Played a little 5th Edition Dungeons & Dragons yesterday. It was the second time I’ve played. Some of the people I ref a GURPS game for have been playing for a while. I missed a game, but was back yesterday. It was fun. 5th Edition is a bit more “power gamer” of a system. Characters are a lot more powerful, but adversaries are too. It all evens out. There are some things I really like about it. For one thing, there are not limitations on the classes or levels that various characters races can achieve, and no difference between male and female characters. It is a much more inclusive game. There are more character class options too. At this point I prefer to GM in the GURPS system, but playing D&D is great fun. Always has been.
I’ve been skating a lot. Haven’t written much on this blog simply because I’ve not had that much to say. Watching politics in the country right now is mind-boggling, and it seems to be fueling a lot more social conflict. It’s a bummer. I’d rather skate and play games.
I finished rereading William Gibson’s Sprawl trilogy today. Read it back in the 90s, or at least the first two. Never read the third one, Mona Lisa Overdrive. I enjoyed the trilogy a lot. You can’t rush through ’em. You gotta read them with a good, relaxed rhythm, and really imagine the scenes. You can’t worry too much about not totally understanding what’s going on. It will become clearer the more you read.
The skating of Mike Vallely. It does two things for me…
It makes me want to go skate.
Reminds me that trying to skating like someone else if folly. Even if I was younger, skating like Mike Vallely, even at a lower level, would not work for me. It’s not the way I skate. I can love it and be inspired by it, but ultimately we all skate like ourselves, and should be happy with that.
Anyway, a cool edit by his filmer/editor with some Joy Division.
In the early 1990s, I read the Sprawl Trilogy by William Gibson and a bunch of stuff about hackers. When my wife applied to grad school for Library Science, I read through the materials she got, and saw stuff about the internet. Having no career, and finding this quite interesting, I applied to grad school too. So when people ask me how I got interested in my career, I can honestly tell them it was cyberpunk science fiction that pulled me in. At the time I read that stuff I had barely even touched a computer.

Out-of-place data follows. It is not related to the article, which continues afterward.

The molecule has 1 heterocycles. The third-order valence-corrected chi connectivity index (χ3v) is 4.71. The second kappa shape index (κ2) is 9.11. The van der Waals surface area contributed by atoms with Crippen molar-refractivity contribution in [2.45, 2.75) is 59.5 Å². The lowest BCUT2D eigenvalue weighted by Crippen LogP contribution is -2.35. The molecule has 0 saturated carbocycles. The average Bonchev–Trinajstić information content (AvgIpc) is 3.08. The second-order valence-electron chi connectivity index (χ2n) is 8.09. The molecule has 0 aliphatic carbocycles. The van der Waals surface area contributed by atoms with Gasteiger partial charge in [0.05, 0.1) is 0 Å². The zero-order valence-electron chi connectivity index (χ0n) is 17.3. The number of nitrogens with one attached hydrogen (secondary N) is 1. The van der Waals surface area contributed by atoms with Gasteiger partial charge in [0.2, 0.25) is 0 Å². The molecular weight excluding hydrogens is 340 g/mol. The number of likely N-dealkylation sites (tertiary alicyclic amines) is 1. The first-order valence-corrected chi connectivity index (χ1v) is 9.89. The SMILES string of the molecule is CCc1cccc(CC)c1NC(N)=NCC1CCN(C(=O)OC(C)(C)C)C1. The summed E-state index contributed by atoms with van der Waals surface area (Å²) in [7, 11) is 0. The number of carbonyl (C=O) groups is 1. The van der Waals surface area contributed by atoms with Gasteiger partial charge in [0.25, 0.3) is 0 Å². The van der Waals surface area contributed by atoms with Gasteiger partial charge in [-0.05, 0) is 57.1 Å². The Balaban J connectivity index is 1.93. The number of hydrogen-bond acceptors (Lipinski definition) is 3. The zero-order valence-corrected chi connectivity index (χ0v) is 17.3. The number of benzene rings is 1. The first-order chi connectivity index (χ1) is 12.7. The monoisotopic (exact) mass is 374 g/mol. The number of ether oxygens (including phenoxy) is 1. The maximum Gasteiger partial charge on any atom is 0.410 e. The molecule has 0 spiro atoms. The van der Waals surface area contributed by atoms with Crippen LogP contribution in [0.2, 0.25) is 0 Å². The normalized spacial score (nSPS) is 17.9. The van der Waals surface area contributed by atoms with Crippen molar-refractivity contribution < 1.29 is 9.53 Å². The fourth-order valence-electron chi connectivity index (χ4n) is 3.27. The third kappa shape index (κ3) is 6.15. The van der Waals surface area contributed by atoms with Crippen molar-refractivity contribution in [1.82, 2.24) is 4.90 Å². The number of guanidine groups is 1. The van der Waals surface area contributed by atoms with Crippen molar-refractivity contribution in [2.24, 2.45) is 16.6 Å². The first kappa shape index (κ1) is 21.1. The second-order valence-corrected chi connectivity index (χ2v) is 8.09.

The Internet was different back then. The World Wide Web, as the highly graphical representation of the internet we know today, was just taking off. This was about 1994. Mosaic was the web browser of choice, then came NetScape. There wasn’t that much on the web, and I actually preferred using Gopher, which was a non-graphical predecessor to the Web. There was no such thing as home broadband. You used a fairly slow modem. Downloading an image took some time.
I feel like there was, back then, a more geographic notion of the internet. A lot of activity was still based around universities. When you went to a Gopher site, or a Web site, you had more an idea that you were “going somewhere” — the idea that you were actually traversing cyberspace was more immediate. My first job as a reference librarian was at NASA Johnson Space Center. When doing research for the engineers, scientists, and astronauts there, I’d often imagine myself physically exploring the data — immersing myself in it.
Not everyone was “on the internet” back then, so if you were, you felt like you knew something. It was cool. To this day I like to Telnet to a server to do some work — makes me feel like a wizard.
Anyway, I watched this documentary about William Gibson tonight. I really enjoyed it. I am grateful to William Gibson for igniting my imagination and leading me to a very rewarding career.